Since 2008, carbon emissions at HEINEKEN breweries have decreased by 41% and by 2017 the company had already reached its production emissions targets for 2020. To take it one step further, HEINEKEN announced in early 2018 its ‘Drop the C’ programme aiming to grow the company’s share of renewable thermal energy and electricity in production from 14% to 70% by 2030. The company targets biomass and biogas to drive the decarbonisation of its heat production.
HEINEKEN is one of the world’s most internationally acclaimed breweries. Led by the Heineken® brand, the Group has a portfolio of more than 300 international, regional, local and specialty beers and ciders, employing over 80.000 people in more than 70 countries. Managing HEINEKEN’s geographic footprint is a key challenge carefully tackled by the company as it operates in both developed and developing markets. HEINEKEN’s vision for renewable energy, called ‘Drop the C’, was inspired by the idea that taking the C out of CO2 leaves just oxygen. Jean-François van Boxmeer, Chairman of the Executive Board/CEO of HEINEKEN commented, “With all the good progress made in reducing our CO2 emissions, now is the right time to set ourselves new targets. When I visit our breweries, I want to see that we are brewing with real green energy and that we are not achieving our reduction targets by buying unbundled certificates.“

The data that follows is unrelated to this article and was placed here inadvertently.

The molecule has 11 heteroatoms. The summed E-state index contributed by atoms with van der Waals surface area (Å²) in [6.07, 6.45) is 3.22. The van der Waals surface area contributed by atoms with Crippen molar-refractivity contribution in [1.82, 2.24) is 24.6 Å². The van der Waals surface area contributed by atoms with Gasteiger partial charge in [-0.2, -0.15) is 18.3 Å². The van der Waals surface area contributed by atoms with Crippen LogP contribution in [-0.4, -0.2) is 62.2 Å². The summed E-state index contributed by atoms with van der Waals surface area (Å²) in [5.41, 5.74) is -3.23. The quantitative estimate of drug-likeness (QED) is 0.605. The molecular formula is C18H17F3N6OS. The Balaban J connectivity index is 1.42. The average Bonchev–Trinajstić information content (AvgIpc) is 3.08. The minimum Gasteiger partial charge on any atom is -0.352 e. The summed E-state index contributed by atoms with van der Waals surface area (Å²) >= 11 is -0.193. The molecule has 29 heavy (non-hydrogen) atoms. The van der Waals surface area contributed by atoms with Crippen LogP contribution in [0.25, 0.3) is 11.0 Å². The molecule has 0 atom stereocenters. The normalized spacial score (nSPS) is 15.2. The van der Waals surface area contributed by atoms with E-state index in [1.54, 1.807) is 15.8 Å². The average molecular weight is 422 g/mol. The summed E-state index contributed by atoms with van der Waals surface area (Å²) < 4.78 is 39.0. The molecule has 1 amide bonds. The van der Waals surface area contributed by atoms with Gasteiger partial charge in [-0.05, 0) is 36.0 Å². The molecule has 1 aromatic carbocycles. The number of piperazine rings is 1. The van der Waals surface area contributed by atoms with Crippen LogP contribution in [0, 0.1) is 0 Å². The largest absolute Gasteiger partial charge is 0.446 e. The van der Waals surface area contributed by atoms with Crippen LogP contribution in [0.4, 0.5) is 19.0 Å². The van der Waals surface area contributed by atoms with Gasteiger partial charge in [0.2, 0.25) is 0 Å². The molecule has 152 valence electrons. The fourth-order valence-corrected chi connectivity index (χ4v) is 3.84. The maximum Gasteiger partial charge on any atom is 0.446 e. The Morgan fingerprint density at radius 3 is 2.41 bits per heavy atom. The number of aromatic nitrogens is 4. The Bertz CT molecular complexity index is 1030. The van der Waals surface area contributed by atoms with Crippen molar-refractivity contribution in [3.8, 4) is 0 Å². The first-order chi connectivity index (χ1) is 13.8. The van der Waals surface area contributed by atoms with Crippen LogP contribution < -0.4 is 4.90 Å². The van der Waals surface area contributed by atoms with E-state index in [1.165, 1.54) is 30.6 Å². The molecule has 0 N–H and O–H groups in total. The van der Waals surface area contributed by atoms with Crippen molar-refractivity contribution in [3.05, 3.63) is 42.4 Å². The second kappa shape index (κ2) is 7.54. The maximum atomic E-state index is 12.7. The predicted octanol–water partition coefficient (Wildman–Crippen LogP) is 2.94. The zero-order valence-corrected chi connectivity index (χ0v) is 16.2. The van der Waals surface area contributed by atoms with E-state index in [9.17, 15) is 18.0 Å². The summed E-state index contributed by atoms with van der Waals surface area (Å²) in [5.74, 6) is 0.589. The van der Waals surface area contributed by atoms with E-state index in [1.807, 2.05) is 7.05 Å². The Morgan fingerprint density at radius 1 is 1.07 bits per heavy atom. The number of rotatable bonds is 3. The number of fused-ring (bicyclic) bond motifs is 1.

HEINEKEN commits to increasing its share of renewable energy in production from 14% today (renewable thermal energy and electricity combined) to 70% by 2030. This implies an 80% reduction target in carbon emissions when compared to the 2008 base year. HEINEKEN’s energy footprint in production is driven by thermal energy, which it uses to heat the boilers needed for brewing and by the electricity needed for the production process. Today the split of this energy mix is 70% thermal and 30% electricity.
Currently 7% of the thermal energy used by HEINEKEN is powered by biomass and biogas. Making progress in renewable thermal energy is much harder to achieve than electricity. Renewable thermal energy is often self-produced and needs to be reliable to keep the breweries running. However, the company has also experienced the positive impact that renewable thermal solutions can have on the communities in which it operates. Unproductive waste from communities can be turned into energy and provide income for the local people. In Vietnam, for instance, the company sources rice husks from local farmers to heat its brewing boilers. In Brazil, a new biomass boiler was fired up in 2017 at the company’s brewery in Ponta Grossa, solely using woodchips from certified reforestation companies. Heineken’s Göss Brewery in Austria, which began using biogas in 2016, is now also considered carbon neutral, according to the report. Other projects using “unproductive” waste near to Heineken’s breweries will also be progressed to increase the company’s production of renewable heat, according to the announcement.
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 Reduction of 41% in relative terms i.e. CO2 emissions reduction per hectolitre of beer produced. In absolute terms HEINEKEN production emissions have dropped by 7% even though production volumes grew by 57% in this time period.